And everywhere, there is evidence of the gentrification that is taking farm land out of production and driving up the cost of ag land to the place where it’s no longer feasible to use it for its zoned purpose.
Indeed, the most expensive property in Hawaii is a $70 million house on North Shore Kauai ag land that skyrocketed in value when the Kauai County Council decided transient vacation rentals were an acceptable use on farm land. In this case, the place rents for $10,000 per night.
No farmer can compete with that, even when Hoku market is selling organic local carrots for $4.50 per pound.
The mainland is seeing its own problems as farmers retire or die and land is sold for gentleman estates, exclusive hunting retreats and other recreational uses.
Drought, excessive rain, insect pressure, predation, plant disease, labor shortages and a dizzying array of new food safety regulations and other laws are making farming increasingly difficult. Farmers tell me they stick it out because they have a passion for agriculture; they love the lifestyle and in some cases, want to continue a family legacy.
Meanwhile, they’re increasingly frustrated and dispirited by having to deal with the demands and unrealistic expectations of a public that is growing ever more distant from the realities of agriculture. Not to mention groups like Center for Food Safety and Pesticide Action Network that are trying to use food production as a weapon for forcing political and social change.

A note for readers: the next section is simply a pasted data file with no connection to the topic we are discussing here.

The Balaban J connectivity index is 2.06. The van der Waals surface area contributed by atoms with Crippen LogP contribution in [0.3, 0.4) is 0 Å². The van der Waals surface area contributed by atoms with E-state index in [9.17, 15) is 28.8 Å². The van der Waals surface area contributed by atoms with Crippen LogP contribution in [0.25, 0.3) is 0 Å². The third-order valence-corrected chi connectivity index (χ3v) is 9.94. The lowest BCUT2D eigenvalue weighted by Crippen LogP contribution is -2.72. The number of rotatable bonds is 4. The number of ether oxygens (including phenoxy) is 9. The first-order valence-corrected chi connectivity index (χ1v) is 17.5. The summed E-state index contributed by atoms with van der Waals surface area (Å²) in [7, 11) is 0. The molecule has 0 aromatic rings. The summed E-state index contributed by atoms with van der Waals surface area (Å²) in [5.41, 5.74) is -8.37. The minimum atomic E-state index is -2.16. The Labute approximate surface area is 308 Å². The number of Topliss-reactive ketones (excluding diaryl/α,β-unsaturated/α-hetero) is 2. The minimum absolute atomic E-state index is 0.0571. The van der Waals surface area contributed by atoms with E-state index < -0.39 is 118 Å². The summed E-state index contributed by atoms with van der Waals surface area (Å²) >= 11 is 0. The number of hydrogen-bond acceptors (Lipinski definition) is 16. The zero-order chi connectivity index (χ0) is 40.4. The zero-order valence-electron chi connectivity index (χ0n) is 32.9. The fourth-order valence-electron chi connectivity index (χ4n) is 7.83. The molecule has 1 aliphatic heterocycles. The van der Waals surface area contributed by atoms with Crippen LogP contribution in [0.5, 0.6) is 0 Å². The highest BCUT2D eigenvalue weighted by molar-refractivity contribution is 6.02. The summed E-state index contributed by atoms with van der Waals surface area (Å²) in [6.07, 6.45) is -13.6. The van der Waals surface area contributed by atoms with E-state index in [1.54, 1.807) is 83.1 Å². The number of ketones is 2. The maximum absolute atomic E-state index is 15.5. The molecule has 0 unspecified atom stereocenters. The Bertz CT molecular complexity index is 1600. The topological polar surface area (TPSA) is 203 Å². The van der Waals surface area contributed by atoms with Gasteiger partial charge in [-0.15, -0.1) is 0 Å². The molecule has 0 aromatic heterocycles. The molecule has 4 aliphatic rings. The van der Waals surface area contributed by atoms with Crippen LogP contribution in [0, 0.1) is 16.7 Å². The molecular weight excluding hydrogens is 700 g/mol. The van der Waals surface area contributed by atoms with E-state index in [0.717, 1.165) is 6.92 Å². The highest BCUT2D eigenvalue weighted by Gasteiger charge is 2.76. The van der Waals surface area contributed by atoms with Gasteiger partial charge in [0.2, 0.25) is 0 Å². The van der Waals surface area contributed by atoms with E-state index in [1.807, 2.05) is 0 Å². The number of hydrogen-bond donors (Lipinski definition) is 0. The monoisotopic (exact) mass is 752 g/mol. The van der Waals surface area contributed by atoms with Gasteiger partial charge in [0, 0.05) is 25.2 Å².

Which is why we have food writer Mark Bittman — identified as a Center for Food Safety “friend” — making asinine proclamations like these:
Recognize racism, poverty, and inequality as underlying causes of all our food problems.
Really? And production issues — not to mention the ignorance and expectations of people like Bittman and his pals at CFS — don’t even factor into the equation?
Bittman is one of the food activists who believe that everything will be rosy if only we convert to organic, with no thought as to how that will affect production or prices. And they’re mum about how social justice will be achieved by requiring ever more people to engage in manual farm labor — work now performed predominantly by poor immigrants.